Resumo: Sexual health and reproductive health are equally important parts of personal health and development. For many years the focus of research on sexual health has concentrated mostly on issues such as the prevention of diseases, infections and unplanned pregnancies. Nowadays the focus of this research has expanded to include sexual and reproductive health rights that encompass our sexual health, gender equality and empowerment of women. However, despite the advancements being made, challenges in terms of the fulfillment of the diversity of sexual and reproductive health needs across life course and populations still exist. Migrant populations can be particularly vulnerable to sexual and reproductive health issues due to gender and socioeconomic inequalities, cultural and social norms around sexuality, and other social and structural factors. These include, among other things, how old is the migrant population, how the migrant population will adapt to the host culture, how well will it be able to navigate through the health system and linguistic barriers, and how all these factors will impact not only their fertility capacity and status, but also their achievement of sexual health. Thus, some researchers have considered that the process of postmigration cultural adjustment (i.e., acculturation) may induce a change in how individuals make decisions about important events such as when and whether to have a child. However proper evidence that establishes the link between migration, sexual health and reproductive decisions is still lacking. Therefore, there is a need to study how different generations and genders in immigrant families in Portugal perceive the concepts of family and sexuality based on the institutional and policy context that surround them. The FEMINA (FErtility, MIgratioN and Acculturation) study proposes to explore whether sexual and reproductive health inequalities impact on fertility among Cape Verdean immigrant and Portuguese native families in Portugal.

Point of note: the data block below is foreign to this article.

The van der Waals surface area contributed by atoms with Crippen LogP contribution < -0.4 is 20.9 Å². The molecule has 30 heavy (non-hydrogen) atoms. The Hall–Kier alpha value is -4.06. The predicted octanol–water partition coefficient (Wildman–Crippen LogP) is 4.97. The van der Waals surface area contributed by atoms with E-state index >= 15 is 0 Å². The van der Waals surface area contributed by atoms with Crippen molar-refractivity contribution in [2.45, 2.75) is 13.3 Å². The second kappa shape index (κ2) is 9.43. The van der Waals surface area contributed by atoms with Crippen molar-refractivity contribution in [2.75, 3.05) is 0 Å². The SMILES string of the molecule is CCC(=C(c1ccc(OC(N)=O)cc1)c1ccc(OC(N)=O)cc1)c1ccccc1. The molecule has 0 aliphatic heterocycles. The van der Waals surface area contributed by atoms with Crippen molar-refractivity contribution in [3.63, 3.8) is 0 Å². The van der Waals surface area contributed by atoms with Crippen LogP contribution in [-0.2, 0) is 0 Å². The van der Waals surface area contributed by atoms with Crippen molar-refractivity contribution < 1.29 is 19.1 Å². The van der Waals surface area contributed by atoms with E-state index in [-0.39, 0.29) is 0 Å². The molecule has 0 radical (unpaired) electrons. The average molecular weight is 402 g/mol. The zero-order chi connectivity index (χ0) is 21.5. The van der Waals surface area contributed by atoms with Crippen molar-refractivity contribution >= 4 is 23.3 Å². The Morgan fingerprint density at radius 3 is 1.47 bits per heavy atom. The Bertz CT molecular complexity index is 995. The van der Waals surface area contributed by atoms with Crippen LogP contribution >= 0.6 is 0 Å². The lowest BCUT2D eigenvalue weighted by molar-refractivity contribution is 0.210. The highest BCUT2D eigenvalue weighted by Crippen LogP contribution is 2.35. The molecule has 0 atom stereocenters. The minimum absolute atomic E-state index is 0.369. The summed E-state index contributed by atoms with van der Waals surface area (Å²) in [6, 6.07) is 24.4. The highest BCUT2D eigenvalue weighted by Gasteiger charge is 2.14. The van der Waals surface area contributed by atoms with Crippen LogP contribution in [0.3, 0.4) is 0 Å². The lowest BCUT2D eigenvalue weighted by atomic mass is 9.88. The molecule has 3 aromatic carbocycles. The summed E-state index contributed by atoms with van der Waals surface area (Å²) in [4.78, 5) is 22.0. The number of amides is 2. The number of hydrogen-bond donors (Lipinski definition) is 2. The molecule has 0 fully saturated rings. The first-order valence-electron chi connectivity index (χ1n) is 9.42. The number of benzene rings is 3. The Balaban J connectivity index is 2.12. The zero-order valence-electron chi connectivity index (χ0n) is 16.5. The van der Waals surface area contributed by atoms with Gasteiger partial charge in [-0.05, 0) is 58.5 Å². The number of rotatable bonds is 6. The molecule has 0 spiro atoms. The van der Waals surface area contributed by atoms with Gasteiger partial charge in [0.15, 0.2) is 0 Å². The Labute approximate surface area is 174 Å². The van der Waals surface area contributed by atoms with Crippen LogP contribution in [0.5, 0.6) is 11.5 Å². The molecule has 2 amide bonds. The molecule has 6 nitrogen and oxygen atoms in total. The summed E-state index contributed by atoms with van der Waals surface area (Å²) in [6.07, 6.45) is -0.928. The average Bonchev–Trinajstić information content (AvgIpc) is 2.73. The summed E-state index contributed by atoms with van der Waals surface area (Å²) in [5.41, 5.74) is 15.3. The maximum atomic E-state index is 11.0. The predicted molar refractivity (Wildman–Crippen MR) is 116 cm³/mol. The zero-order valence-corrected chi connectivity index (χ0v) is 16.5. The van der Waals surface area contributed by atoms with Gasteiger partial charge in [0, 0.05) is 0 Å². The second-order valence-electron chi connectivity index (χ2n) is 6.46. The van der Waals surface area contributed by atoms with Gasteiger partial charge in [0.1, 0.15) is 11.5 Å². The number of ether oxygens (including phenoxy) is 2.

Consultar: 019-0795-5

Autora: Violeta Alarcão

Artigo | Alarcão, V.; Stefanovska-Petkovska, M.; Virgolino, A.; Santos, O.; Costa, A. S. (2021), Intersections of immigration and sexual/reproductive health: An umbrella literature review with a focus on health equity, In Social Sciences, 10(2), 63.

Resumo: Identifying the opportunities and barriers of promoting and fulfilling the sexual health rights of migrants remains a challenge that requires systematic assessment. Such an assessment would include estimating the influence of acculturation processes on sexual and reproductive health, and mapping intersectional inequities that influence migrants’ sexual and reproductive health in comparison with the native population. The aim of this research was to locate, select, and critically assess/summarize scientific evidence regarding the social, cultural, and structural factors influencing migrants’ sexual and reproductive health outcomes in comparison with native population. An umbrella review of systematic reviews and/or meta-analyses, following preferred reporting items for systematic reviews and meta-analysis (PRISMA) standards was undertaken. Medline, Scopus, Web of Science, and the Cochrane Database of Systematic Reviews were searched from their start date until June 2019. The quality of the included articles was determined using the assessment of multiple systematic reviews tool (AMSTAR 2). From the 36 selected studies, only 12 compared migrant with native populations. Overall, the findings indicated that migrants tend to underuse maternal health services and have an increased risk of poor sexual and reproductive health outcomes. Specific intersectional inequities were identified and discussed.